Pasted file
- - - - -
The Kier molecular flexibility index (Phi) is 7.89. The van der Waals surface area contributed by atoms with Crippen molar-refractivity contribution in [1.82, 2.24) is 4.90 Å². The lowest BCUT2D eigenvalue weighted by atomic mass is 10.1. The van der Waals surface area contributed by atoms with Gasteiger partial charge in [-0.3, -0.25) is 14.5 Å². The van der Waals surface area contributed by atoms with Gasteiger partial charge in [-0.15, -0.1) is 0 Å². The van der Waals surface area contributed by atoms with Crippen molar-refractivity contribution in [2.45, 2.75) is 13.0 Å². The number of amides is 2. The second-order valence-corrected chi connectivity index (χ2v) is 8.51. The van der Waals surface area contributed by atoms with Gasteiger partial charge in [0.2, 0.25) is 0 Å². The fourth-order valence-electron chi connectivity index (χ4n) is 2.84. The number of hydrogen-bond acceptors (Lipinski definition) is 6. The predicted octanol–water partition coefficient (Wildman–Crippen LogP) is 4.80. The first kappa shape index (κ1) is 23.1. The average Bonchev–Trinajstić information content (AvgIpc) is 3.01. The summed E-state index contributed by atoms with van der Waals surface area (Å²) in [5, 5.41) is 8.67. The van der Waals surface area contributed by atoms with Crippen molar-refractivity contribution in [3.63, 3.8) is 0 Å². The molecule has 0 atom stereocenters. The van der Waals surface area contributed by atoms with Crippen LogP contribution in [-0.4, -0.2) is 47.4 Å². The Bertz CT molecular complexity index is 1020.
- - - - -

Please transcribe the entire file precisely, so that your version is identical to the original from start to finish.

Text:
The Kier molecular flexibility index (Phi) is 7.89. The van der Waals surface area contributed by atoms with Crippen molar-refractivity contribution in [1.82, 2.24) is 4.90 Å². The lowest BCUT2D eigenvalue weighted by atomic mass is 10.1. The van der Waals surface area contributed by atoms with Gasteiger partial charge in [-0.3, -0.25) is 14.5 Å². The van der Waals surface area contributed by atoms with Gasteiger partial charge in [-0.15, -0.1) is 0 Å². The van der Waals surface area contributed by atoms with Crippen molar-refractivity contribution in [2.45, 2.75) is 13.0 Å². The number of amides is 2. The second-order valence-corrected chi connectivity index (χ2v) is 8.51. The van der Waals surface area contributed by atoms with Gasteiger partial charge in [0.2, 0.25) is 0 Å². The fourth-order valence-electron chi connectivity index (χ4n) is 2.84. The number of hydrogen-bond acceptors (Lipinski definition) is 6. The predicted octanol–water partition coefficient (Wildman–Crippen LogP) is 4.80. The first kappa shape index (κ1) is 23.1. The average Bonchev–Trinajstić information content (AvgIpc) is 3.01. The summed E-state index contributed by atoms with van der Waals surface area (Å²) in [5, 5.41) is 8.67. The van der Waals surface area contributed by atoms with Crippen molar-refractivity contribution in [3.63, 3.8) is 0 Å². The molecule has 0 atom stereocenters. The van der Waals surface area contributed by atoms with Crippen LogP contribution in [-0.4, -0.2) is 47.4 Å². The Bertz CT molecular complexity index is 1020.